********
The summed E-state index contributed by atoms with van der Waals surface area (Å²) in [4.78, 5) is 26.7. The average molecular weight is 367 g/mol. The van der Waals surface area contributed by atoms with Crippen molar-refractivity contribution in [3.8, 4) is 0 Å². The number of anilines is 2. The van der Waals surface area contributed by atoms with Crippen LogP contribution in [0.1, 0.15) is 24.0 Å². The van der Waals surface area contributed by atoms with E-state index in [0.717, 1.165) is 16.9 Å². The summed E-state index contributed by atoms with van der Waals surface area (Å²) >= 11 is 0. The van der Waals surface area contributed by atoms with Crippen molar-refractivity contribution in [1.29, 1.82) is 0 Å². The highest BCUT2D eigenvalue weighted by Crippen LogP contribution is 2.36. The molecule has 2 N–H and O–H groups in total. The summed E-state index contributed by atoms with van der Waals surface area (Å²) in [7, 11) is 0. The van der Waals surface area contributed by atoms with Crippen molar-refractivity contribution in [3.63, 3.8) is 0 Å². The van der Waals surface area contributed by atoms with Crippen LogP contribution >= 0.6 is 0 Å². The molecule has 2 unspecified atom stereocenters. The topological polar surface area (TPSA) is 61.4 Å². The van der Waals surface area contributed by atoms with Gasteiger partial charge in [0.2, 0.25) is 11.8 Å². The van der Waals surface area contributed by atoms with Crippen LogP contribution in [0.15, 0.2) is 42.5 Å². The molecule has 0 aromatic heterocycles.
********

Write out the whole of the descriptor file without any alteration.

The summed E-state index contributed by atoms with van der Waals surface area (Å²) in [4.78, 5) is 26.7. The average molecular weight is 367 g/mol. The van der Waals surface area contributed by atoms with Crippen molar-refractivity contribution in [3.8, 4) is 0 Å². The number of anilines is 2. The van der Waals surface area contributed by atoms with Crippen LogP contribution in [0.1, 0.15) is 24.0 Å². The van der Waals surface area contributed by atoms with E-state index in [0.717, 1.165) is 16.9 Å². The summed E-state index contributed by atoms with van der Waals surface area (Å²) >= 11 is 0. The van der Waals surface area contributed by atoms with Crippen molar-refractivity contribution in [1.29, 1.82) is 0 Å². The highest BCUT2D eigenvalue weighted by Crippen LogP contribution is 2.36. The molecule has 2 N–H and O–H groups in total. The summed E-state index contributed by atoms with van der Waals surface area (Å²) in [7, 11) is 0. The van der Waals surface area contributed by atoms with Crippen molar-refractivity contribution in [3.63, 3.8) is 0 Å². The van der Waals surface area contributed by atoms with Crippen LogP contribution >= 0.6 is 0 Å². The molecule has 2 unspecified atom stereocenters. The topological polar surface area (TPSA) is 61.4 Å². The van der Waals surface area contributed by atoms with Gasteiger partial charge in [0.2, 0.25) is 11.8 Å². The van der Waals surface area contributed by atoms with Crippen LogP contribution in [0.15, 0.2) is 42.5 Å². The molecule has 0 aromatic heterocycles.